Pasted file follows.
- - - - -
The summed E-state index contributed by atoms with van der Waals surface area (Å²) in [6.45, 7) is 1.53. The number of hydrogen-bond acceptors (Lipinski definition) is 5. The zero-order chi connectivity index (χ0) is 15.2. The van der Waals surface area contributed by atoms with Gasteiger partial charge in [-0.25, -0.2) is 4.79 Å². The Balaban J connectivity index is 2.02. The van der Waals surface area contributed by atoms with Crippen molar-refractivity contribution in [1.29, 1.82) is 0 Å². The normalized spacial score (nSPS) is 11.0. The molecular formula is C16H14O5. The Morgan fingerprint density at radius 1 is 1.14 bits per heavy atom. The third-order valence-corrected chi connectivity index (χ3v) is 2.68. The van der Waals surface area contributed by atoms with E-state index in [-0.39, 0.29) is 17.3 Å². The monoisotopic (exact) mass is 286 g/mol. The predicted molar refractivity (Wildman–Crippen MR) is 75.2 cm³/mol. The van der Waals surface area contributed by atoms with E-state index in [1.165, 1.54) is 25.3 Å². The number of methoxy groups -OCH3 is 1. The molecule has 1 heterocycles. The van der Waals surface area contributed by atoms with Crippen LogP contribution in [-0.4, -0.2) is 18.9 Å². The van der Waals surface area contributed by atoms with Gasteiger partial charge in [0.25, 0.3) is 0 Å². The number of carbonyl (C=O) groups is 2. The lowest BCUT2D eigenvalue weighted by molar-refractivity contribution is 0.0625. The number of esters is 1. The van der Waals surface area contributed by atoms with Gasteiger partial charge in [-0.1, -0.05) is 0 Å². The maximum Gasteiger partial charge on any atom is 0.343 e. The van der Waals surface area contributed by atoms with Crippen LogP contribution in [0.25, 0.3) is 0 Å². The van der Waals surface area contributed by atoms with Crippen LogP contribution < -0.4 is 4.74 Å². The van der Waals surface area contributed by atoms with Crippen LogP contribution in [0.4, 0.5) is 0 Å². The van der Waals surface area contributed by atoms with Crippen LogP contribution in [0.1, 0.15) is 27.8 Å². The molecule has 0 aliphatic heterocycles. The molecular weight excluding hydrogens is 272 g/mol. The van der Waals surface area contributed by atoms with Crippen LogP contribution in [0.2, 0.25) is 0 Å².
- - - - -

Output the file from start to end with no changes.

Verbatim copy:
The summed E-state index contributed by atoms with van der Waals surface area (Å²) in [6.45, 7) is 1.53. The number of hydrogen-bond acceptors (Lipinski definition) is 5. The zero-order chi connectivity index (χ0) is 15.2. The van der Waals surface area contributed by atoms with Gasteiger partial charge in [-0.25, -0.2) is 4.79 Å². The Balaban J connectivity index is 2.02. The van der Waals surface area contributed by atoms with Crippen molar-refractivity contribution in [1.29, 1.82) is 0 Å². The normalized spacial score (nSPS) is 11.0. The molecular formula is C16H14O5. The Morgan fingerprint density at radius 1 is 1.14 bits per heavy atom. The third-order valence-corrected chi connectivity index (χ3v) is 2.68. The van der Waals surface area contributed by atoms with E-state index in [-0.39, 0.29) is 17.3 Å². The monoisotopic (exact) mass is 286 g/mol. The predicted molar refractivity (Wildman–Crippen MR) is 75.2 cm³/mol. The van der Waals surface area contributed by atoms with E-state index in [1.165, 1.54) is 25.3 Å². The number of methoxy groups -OCH3 is 1. The molecule has 1 heterocycles. The van der Waals surface area contributed by atoms with Crippen LogP contribution in [-0.4, -0.2) is 18.9 Å². The van der Waals surface area contributed by atoms with Gasteiger partial charge in [0.25, 0.3) is 0 Å². The number of carbonyl (C=O) groups is 2. The lowest BCUT2D eigenvalue weighted by molar-refractivity contribution is 0.0625. The number of esters is 1. The van der Waals surface area contributed by atoms with Gasteiger partial charge in [-0.1, -0.05) is 0 Å². The maximum Gasteiger partial charge on any atom is 0.343 e. The van der Waals surface area contributed by atoms with Crippen LogP contribution in [0.25, 0.3) is 0 Å². The van der Waals surface area contributed by atoms with Crippen LogP contribution < -0.4 is 4.74 Å². The van der Waals surface area contributed by atoms with Crippen LogP contribution in [0.4, 0.5) is 0 Å². The van der Waals surface area contributed by atoms with Crippen LogP contribution in [0.1, 0.15) is 27.8 Å². The molecule has 0 aliphatic heterocycles. The molecular weight excluding hydrogens is 272 g/mol. The van der Waals surface area contributed by atoms with Crippen LogP contribution in [0.2, 0.25) is 0 Å².